Posted on: October 10, 2019 Posted by: Allene Lewis Comments: 0

At some stage, we all experience a sensation of anxiety. It could be before an interview or a speech or while waiting for an important call or letter. That fluttering of butterflies in the stomach is perfectly natural. Most people would agree that you would not be normal if you never felt a little anxious about something.

People who’ve only had so-called normal anxiety can never fathom what chronic anxiety feels like. They wonder why someone with anxiety can’t ‘get a grip’ and just relax. Little do they know that the person with anxiety would give anything to be able to do that.

What is anxiety?

Simply defined, anxiety is a sense of apprehension, nervousness, or concern about a situation with an uncertain outcome. For example, you could feel anxious about an upcoming test or exam. You’re worried about how well you’ll perform because the result is not a foregone conclusion.

When these feelings become excessive to the point of having an impact on your day-to-day life, there’s a chance that you have an anxiety disorder. This is a mental health issue that can affect your behavior and cause physical symptoms.

What causes anxiety?

There are too many factors that lead to anxiety to list. They differ from one person to another. What causes anxiety to one person will have no discernible effect on the next. A lot of people experience anxiety due to a combination of two or more causes.

There are five broad causes of anxiety, including brain chemistry, medical conditions, genetics, environmental stressors, and substance abuse or withdrawal.

Brain chemistry can induce anxiety when there is an imbalance of hormones or if the electrical signals in the brain do not function correctly. Genetics is a significant factor as people from a family with a history of anxiety are more likely to experience it themselves. Some medicines can trigger anxiety. Stress from a lengthy recovery from and illness or operation can also be a contributing factor. Emotional strain from stressors in the work or home environment can lead to the onset of anxiety.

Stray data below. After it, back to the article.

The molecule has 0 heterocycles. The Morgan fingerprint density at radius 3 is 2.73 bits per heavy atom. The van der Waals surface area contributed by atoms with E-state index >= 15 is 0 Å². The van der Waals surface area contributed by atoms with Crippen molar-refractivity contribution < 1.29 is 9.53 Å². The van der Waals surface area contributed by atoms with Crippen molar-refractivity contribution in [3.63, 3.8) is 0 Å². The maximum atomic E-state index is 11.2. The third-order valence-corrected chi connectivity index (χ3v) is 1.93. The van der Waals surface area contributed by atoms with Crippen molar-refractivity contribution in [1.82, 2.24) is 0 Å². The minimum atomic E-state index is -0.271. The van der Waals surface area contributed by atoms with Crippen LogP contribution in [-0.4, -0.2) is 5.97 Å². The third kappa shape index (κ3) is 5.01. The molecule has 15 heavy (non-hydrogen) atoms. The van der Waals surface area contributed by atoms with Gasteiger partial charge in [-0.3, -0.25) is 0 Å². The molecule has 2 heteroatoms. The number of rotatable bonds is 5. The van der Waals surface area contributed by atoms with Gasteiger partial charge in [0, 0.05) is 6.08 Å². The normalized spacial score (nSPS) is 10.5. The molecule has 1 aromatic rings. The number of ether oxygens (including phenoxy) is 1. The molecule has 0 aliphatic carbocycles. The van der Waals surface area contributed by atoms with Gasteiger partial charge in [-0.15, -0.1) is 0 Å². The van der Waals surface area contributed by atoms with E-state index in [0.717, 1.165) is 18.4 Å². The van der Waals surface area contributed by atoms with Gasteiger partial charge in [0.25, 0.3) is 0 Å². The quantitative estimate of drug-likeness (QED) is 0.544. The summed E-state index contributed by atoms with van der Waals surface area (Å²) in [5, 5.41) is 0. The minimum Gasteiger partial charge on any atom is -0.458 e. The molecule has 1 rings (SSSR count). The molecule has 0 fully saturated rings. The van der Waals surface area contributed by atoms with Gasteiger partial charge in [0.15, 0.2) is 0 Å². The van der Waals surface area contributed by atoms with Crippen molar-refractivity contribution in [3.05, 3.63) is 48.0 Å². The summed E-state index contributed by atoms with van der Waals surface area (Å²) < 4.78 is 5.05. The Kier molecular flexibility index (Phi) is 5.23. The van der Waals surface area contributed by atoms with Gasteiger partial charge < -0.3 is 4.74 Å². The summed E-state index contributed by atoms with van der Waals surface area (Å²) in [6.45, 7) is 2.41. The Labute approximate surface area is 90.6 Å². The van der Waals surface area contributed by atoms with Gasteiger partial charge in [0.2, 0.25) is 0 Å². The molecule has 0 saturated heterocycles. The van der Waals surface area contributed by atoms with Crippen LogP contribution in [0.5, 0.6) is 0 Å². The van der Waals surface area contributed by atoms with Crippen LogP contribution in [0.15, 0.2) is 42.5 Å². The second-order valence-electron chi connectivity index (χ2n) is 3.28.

Alternative treatment for anxiety

Stress management

The pressure of situations and people that stress you out can aggravate your anxiety. You can’t always walk away from them. It could be your job or your family that is stressing you out to the point of anxiety. The best approach is to learn how to deal with it and manage the stress. When you master the causes of your anxiety, you’ll be better able to tackle it.

You might need to seek professional help to sort out the underlying personal relationship dynamics that are affecting you. Coming to terms with a trauma or life-changing event can make it less likely to induce anxiety.

Learning and practicing time management techniques will help to reduce stress at work. Make to-do lists and schedule tasks so that you finish them ahead of time and don’t have to panic about completing them at the eleventh hour.

Natural medicines

Lavender is well-known for its relaxing properties. Massage some lavender essential oils into your temples or add some to your bathwater. You can even go as far as using a lavender-fragranced fabric softener!

CBD oil products are gaining popularity as a potential treatment for anxiety. Cannabidiol is the subject of extensive research as scientists seek to discover what healing properties it might contain and how they work. 

It is believed that CBD is effective because it supplements the body’s endocannabinoid system. This system produces the body’s own form of CBD called endocannabinoids. They attach to receptors and help to regulate the stress hormone cortisol, which can trigger anxiety.

Breathing techniques

Diaphragmatic breathing can help to get anxiety under control. It stimulates your vagus nerve, which will help you to calm down and focus. This type of deep breathing can lower the heart rate, blood pressure, and levels of cortisol in your body. To learn how to breathe diaphragmatically, follow these steps:

  • Put one hand over your chest and the other over your stomach.
  • During regular breathing, the hand on your chest moves, but the hand on your stomach does not.
  • Focus on getting the hand on your stomach and not the hand on your chest to move when breathing.

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